Kathleen Sebelius Will Let You Die

Tuesday, April 21st, 2009

And why not? You, old person, do not fall within the parameters of the rules for saving. Neither do you, small child with degenerative disease. Nor do you, Lance Armstrong with your 10% chance.

Suck. It. Up.

And remember, you’re saving money for the people who are worth saving. From Matt Lewis:

Reading the Associated Press report, one would assume Tiller is the only problem, yet he barely draws a mention in Kyl’s press release on Sebelius. Instead, Kyl (who voted against Sebelius) singled out Sebelus’ views on “comparative effectiveness research”.

In English, that translates roughly as research to determine who is worth health care and who we should just let die. [Emphasis added]

Essentially, when you factor “comparative effectiveness” into medical decisions, it means that those decisions have to be made at least partially based on cost rather than the best interest of the patient.

She should receive no Republican support but she’s got two Senators in her corner. And some wonder why the Republican brand is crap.

Face Reading

Monday, December 15th, 2008

Face Reading

“There Is No Such Thing As A Genetic Epidemic”

Monday, November 24th, 2008

Autism: “There Is No Such Thing As A Genetic Epidemic”
Cancer maybe? Genetic switch with an environmental trigger? I think both can be explained that way.

Memory Making

Saturday, September 6th, 2008

Glenn Reynolds muses about memory:

My question is, why is there so much room? I was listening to Santana’s Moonflower in the car a while ago, which I’ve barely listened to since college, and not only did I realize that all the licks were stored in my brain, I actually found myself noticing when skips that were present on my original vinyl version didn’t appear in the new one. What a waste of brain cells! And yet, I often have trouble remembering more mundane things, and always have. Seems like the storage part is easier than the retrieval part. (In high-school, we used to joke about Write-Only Memory). This might prove a major handicap if people live longer, requiring some sort of memory training. Or we could do what the Google generation does, and not try to remember anything, since you can just look it up . . . .

It seems like everything gets laid down somewhere, compressed for efficiency, and then retrieved but maybe, like Google, brought up in an unrelated but associated place. The brain has some sort of hierarchy for deciding what is important, but what is it?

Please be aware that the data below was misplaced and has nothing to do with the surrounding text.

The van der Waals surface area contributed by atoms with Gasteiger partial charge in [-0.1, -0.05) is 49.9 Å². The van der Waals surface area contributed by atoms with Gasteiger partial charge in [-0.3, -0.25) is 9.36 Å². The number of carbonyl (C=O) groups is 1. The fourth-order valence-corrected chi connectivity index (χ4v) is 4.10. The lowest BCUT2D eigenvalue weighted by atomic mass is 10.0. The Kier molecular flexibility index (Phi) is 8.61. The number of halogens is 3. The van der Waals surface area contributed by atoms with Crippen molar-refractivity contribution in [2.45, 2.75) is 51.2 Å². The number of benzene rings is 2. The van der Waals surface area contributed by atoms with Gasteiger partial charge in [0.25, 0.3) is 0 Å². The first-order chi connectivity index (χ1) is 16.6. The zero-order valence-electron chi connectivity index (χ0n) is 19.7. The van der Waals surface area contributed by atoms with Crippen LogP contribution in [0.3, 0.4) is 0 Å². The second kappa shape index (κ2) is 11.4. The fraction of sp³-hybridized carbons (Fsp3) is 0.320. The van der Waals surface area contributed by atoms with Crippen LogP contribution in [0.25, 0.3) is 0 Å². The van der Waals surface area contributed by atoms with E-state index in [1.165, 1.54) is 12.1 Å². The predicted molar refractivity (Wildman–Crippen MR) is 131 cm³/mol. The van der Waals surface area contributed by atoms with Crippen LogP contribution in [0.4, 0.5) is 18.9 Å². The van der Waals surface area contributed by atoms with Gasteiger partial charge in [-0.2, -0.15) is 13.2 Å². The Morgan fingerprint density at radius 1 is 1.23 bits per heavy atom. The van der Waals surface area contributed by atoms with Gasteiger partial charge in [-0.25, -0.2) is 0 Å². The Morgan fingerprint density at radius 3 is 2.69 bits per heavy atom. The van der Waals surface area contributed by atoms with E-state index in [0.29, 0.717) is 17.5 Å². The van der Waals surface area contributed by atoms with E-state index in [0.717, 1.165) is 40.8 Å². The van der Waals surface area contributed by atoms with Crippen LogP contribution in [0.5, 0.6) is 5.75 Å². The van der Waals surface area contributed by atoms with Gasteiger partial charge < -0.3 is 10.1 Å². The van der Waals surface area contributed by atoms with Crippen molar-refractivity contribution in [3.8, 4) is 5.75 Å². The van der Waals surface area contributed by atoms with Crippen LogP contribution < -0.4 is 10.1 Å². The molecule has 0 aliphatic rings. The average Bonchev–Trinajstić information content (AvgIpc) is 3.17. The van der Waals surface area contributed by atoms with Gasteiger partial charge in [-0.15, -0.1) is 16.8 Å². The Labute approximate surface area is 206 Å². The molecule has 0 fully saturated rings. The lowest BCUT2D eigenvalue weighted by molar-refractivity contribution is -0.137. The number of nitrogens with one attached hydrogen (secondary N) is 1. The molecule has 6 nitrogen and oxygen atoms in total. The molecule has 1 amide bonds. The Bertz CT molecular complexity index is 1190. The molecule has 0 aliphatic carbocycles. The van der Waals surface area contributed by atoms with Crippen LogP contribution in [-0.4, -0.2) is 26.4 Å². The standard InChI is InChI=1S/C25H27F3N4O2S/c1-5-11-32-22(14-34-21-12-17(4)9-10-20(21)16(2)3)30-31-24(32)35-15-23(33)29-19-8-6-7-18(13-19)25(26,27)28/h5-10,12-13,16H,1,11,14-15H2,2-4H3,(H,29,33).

And memories are like reliving the actual event, which is a reason why I question the helpfulness of abuse victims going to therapy and talking about the abuse. Are we sure that doing such a thing is helpful?

Experts said the study had all but closed the case: For the brain, remembering is a lot like doing (at least in the short term, as the research says nothing about more distant memories).

On the other hand, reliving a memory can be helpful. My high school basketball coach instructed us to shoot 100 free throws before we went to sleep every night. We were a better than 90% free throw shooting team. I think it worked. (This also prompted basketball dreams, too.)

Violent Genetics

Monday, July 14th, 2008

So, there is a violent gene, but (and this is a big BUT) it can be ameliorated by environment:

MAOA regulates several message-carrying chemicals called neurotransmitters that are important in aggression, emotion and cognition such as serotonin, dopamine and norepinephrine.

The links were very specific.

The effect of repeating a grade depended on whether a boy had a certain mutation in MAOA called a 2 repeat, they found.

And a certain mutation in DRD2 seemed to set off a young man if he did not have regular meals with his family.

“But if people with the same gene have a parent who has regular meals with them, then the risk is gone,” Guo said.

“Having a family meal is probably a proxy for parental involvement,” he added. “It suggests that parenting is very important.”

Could a criminal claim bad genes? I suppose he could try. (Note that the research wasn’t conducted on women and girls.) Here’s the thing though: Just because you have a gene doesn’t mean that it has to express itself. Since environment can turns these on and off, a criminal will have a tough time claiming no responsibility.

And that sword cuts both ways, and this part concerns me generally: would a judge keep a criminal with a “bad” gene in jail?

This slope is slippery, people. Will insurance companies insure drivers or the health of people carrying the “violent” gene? I’m guessing that the violent guy would be more likely to experience road rage, heart attacks and trauma secondary to violent interactions. Who is going to want to insure that?

And, will parents of embryos with the “violent” gene abort their babies or not implant them?

The time to consider all this is now.